October 3, 2011 at 8:58 pm #13287
I blame my dad entirely for my passion for cars. He’s a mechanic by trade, but he also enjoys tinkering with cars in his free time.
So, I grew up surrounded by cars, and from an early age I wanted to spend all of my time with him, watching what he was doing, learning, and just generally getting under his feet and in his way. Fast forward to today, and I’m much the same, albeit now I’ve got a bit more knowledge, and am now a bit too tall to literally get “under his feet” (but I sometimes still do in the figurative way).
In the mid 90’s, my dad got his 2nd Ford Anglia – a 1966 Deluxe, which was in quite a sad state, and needed a bit of repair work. Unfortunately time was tight, so it was completed, with a 1500GT engine (later a 1300 crossflow) and it went on the road. I loved going out in the car, it turned heads everywhere. A few years later, he picked up another, in worse condition! This one took longer to restore, but having done something with “period” mods, this one went extreme – he took the largest shoehorn he could find, and squeezed in the full running gear from a Subaru estate car – 1800cc flat four engine and full 4WD running gear.
In 2003 I managed to get hold of a 1967 Ford Anglia Deluxe, which had failed it’s MOT on a few items and the current owner couldn’t afford the repairs. I started off by getting myself a Mk2 Escort with a 1600 crossflow, with plans of putting that in. I made a start, but didn’t get much further than stripping the car to mostly a bare shell with the Escort front suspension fitted, before other events took over and it got sidetracked.
I then changed my daily driver to a Honda Prelude 2.2 VTEC, and decided that my “fun” weekend car shouldn’t be slower than my daily driver, so got hold of a Nissan 200SX S13, with a 1800 turbo engine.
I stripped this down, but before I could make a start, I ended up damaging my Prelude, so spent a few months rebuilding that! The Anglia took a back seat again. Unfortunately, it continued to take a back seat until October 2010, when I started again on it.
The years sat outside at my dad’s place had taken their toll on the car, which had developed much more rust, and it required quite a bit more work than it would have done 6 years earlier…
So we removed the rust, and using replacement body parts from the Owner’s Club, repaired these areas and put strength back into the car.
Once the strength was put into the chassis, it was time to start thinking about fitting the running gear.
However, I’d since (again) changed my daily driver to a Mitsubishi Legnum VR-4, and the 1.8 turbo engine again would have been less powerful than my daily driver! So… I’ve changed the choice of engine (again)!
So, introducing the Mitsubishi 6A13TT engine, as is in my Legnum VR-4:
2500cc, V6, 24 valve, quad cam, twin turbo, 280bhp.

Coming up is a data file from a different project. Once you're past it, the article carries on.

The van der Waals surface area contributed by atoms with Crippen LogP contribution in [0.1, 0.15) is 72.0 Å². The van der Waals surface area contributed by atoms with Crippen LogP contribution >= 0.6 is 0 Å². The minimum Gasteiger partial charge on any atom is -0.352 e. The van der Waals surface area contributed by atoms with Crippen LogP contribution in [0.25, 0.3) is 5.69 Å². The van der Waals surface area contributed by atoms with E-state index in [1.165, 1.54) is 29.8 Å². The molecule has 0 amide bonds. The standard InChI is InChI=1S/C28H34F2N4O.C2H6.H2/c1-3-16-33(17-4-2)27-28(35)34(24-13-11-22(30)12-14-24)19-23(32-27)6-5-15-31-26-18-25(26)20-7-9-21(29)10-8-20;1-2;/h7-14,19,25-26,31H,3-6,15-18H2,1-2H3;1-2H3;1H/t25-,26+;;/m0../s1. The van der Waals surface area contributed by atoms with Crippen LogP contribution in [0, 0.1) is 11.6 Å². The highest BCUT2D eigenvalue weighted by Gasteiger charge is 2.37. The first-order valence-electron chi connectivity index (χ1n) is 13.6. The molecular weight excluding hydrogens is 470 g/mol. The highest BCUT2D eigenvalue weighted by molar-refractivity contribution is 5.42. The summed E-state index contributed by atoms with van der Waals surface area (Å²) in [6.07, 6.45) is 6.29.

With an engine from an old Galant (the saloon version of my Legnum estate), I decided to see whether it would fit in the engine bay of the Anglia.
The 6A13 engine was never used in a Rear Wheel Drive vehicle by Mitsubishi, therefore, there are no gearboxes available “off the shelf” that will allow it to be used longitudinally.
The 6A13 is, however, compatible with gearboxes that also bolt up to the Lancer Evolution IV onwards 4G63T – but, the same problem comes – it comes in no vehicles where it’s used in a RWD configuration…
So… to the drawing board we go to find a gearbox.
Well, from my previous running gear selection, I just so happen to have a FS5W71C gearbox from the Nissan 200SX sitting around… it’s fairly compact, and the bellhousing looks a similar size to the bolt pattern for the 6A13 engine.
We had to design and have made some adapter plates to be able to attach the two together, so we began to make some templates.
I picked up an FTO flywheel, which is the same 225mm as the Nissan gearbox (the engine came from an automatic), but with the 8mm adapter plate we had made by a local engineering firm, the back edge of the flywheel was a bit too close for comfort, so we had made up a 5mm spacer to bring the flywheel away from the block.
In a RWD box, the input shaft is supported in the end of the crank, but in a FWD or transverse gearbox (as in the VR-4) has the input shaft supported both ends within the gearbox itself, so there are no spigot bushes, and therefore no way to mount one into the VR-4 engine. So, again to our local engineering firm, who turned us up a spigot adapter to fit the end of the crank, and to fit the brass spigot bush from the 200SX.
With these adapter plates made up, and a combination of Mitsubishi FTO flywheel and clutch and the Nissan clutch, and a home-brew release bearing using FTO/200SX bits, we have managed to mate up the Mitsubishi 6A13TT engine to the Nissan 200SX FS5W71C gearbox!
We then began to fit the gearbox into the car, making up a custom gearbox cross-member, and minor modifications to move the location of the gear lever.
We were then able to drop the engine in place, mate it up to the gearbox again, and even fit the Nissan propshaft – which was the perfect length to mate up to the standard Anglia rear axle!!
So, here we are, with engine/gearbox/propshaft bolted together – next on the list is to modify the front crossmember to remove the existing engine mounts, as we’ll be making up new custom engine mounts.
Website AdministratorOctober 4, 2011 at 7:34 pm #26982October 5, 2011 at 7:03 am #26990
I take it you will increase the compression ratio somehow or relocate the turbo ?
Interesting stuff :DOctober 5, 2011 at 7:45 am #26995
I’ll find somewhere in the engine bay to shove the turbos.
The Galant did come with a 2.5 V6 which is N/A, but where’s the fun in that?? ;)
Website AdministratorOctober 7, 2011 at 11:27 am #27025
I see in one pic you’ve lowered your steering rack. Is that where its staying? or are you putting it back where its meant to be? I did read on your website you toyed with Triumph Herald wishbone set up, I’m glad you’re not using that idea, as you only have to sneeze on those wishbones and they bend.October 7, 2011 at 12:22 pm #27026
With the rack in the normal location it’s trying to be in the middle of the bottom of the engine, so we have lowered it. I know it’ll affect steering geometry a bit, but will have to do some calculations and further mods if necessary.